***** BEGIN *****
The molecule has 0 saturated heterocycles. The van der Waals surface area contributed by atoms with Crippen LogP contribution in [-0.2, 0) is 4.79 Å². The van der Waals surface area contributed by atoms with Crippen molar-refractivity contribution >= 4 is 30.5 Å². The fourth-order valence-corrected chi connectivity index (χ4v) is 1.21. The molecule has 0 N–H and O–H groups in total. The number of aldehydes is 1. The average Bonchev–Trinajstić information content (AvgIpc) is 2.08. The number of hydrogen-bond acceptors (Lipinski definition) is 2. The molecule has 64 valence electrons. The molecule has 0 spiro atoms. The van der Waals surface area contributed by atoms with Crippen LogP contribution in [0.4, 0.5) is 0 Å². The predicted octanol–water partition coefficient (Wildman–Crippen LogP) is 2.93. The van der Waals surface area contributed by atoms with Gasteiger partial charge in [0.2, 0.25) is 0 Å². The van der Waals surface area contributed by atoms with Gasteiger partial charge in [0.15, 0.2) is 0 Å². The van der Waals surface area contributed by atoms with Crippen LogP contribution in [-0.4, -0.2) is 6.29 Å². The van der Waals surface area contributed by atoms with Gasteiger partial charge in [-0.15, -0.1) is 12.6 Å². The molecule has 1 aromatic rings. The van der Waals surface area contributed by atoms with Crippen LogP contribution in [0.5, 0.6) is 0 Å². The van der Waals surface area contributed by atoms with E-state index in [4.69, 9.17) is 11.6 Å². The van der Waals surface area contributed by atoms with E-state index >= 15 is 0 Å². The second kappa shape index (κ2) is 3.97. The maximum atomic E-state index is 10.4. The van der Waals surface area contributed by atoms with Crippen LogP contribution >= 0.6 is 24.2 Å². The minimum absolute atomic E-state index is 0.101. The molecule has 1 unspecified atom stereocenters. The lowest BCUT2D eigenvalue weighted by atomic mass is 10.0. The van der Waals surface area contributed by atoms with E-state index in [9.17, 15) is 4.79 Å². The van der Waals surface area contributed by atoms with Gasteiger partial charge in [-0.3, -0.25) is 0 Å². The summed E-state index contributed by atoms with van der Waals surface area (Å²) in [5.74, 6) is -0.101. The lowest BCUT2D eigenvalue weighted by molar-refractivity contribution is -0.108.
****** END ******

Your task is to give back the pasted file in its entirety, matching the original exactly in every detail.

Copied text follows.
The molecule has 0 saturated heterocycles. The van der Waals surface area contributed by atoms with Crippen LogP contribution in [-0.2, 0) is 4.79 Å². The van der Waals surface area contributed by atoms with Crippen molar-refractivity contribution >= 4 is 30.5 Å². The fourth-order valence-corrected chi connectivity index (χ4v) is 1.21. The molecule has 0 N–H and O–H groups in total. The number of aldehydes is 1. The average Bonchev–Trinajstić information content (AvgIpc) is 2.08. The number of hydrogen-bond acceptors (Lipinski definition) is 2. The molecule has 64 valence electrons. The molecule has 0 spiro atoms. The van der Waals surface area contributed by atoms with Crippen LogP contribution in [0.4, 0.5) is 0 Å². The predicted octanol–water partition coefficient (Wildman–Crippen LogP) is 2.93. The van der Waals surface area contributed by atoms with Gasteiger partial charge in [0.2, 0.25) is 0 Å². The van der Waals surface area contributed by atoms with Gasteiger partial charge in [0.15, 0.2) is 0 Å². The van der Waals surface area contributed by atoms with Crippen LogP contribution in [-0.4, -0.2) is 6.29 Å². The van der Waals surface area contributed by atoms with Gasteiger partial charge in [-0.15, -0.1) is 12.6 Å². The molecule has 1 aromatic rings. The van der Waals surface area contributed by atoms with Crippen LogP contribution in [0.5, 0.6) is 0 Å². The van der Waals surface area contributed by atoms with E-state index in [4.69, 9.17) is 11.6 Å². The van der Waals surface area contributed by atoms with E-state index >= 15 is 0 Å². The second kappa shape index (κ2) is 3.97. The maximum atomic E-state index is 10.4. The van der Waals surface area contributed by atoms with Crippen LogP contribution >= 0.6 is 24.2 Å². The minimum absolute atomic E-state index is 0.101. The molecule has 1 unspecified atom stereocenters. The lowest BCUT2D eigenvalue weighted by atomic mass is 10.0. The van der Waals surface area contributed by atoms with E-state index in [9.17, 15) is 4.79 Å². The van der Waals surface area contributed by atoms with Gasteiger partial charge in [-0.3, -0.25) is 0 Å². The summed E-state index contributed by atoms with van der Waals surface area (Å²) in [5.74, 6) is -0.101. The lowest BCUT2D eigenvalue weighted by molar-refractivity contribution is -0.108.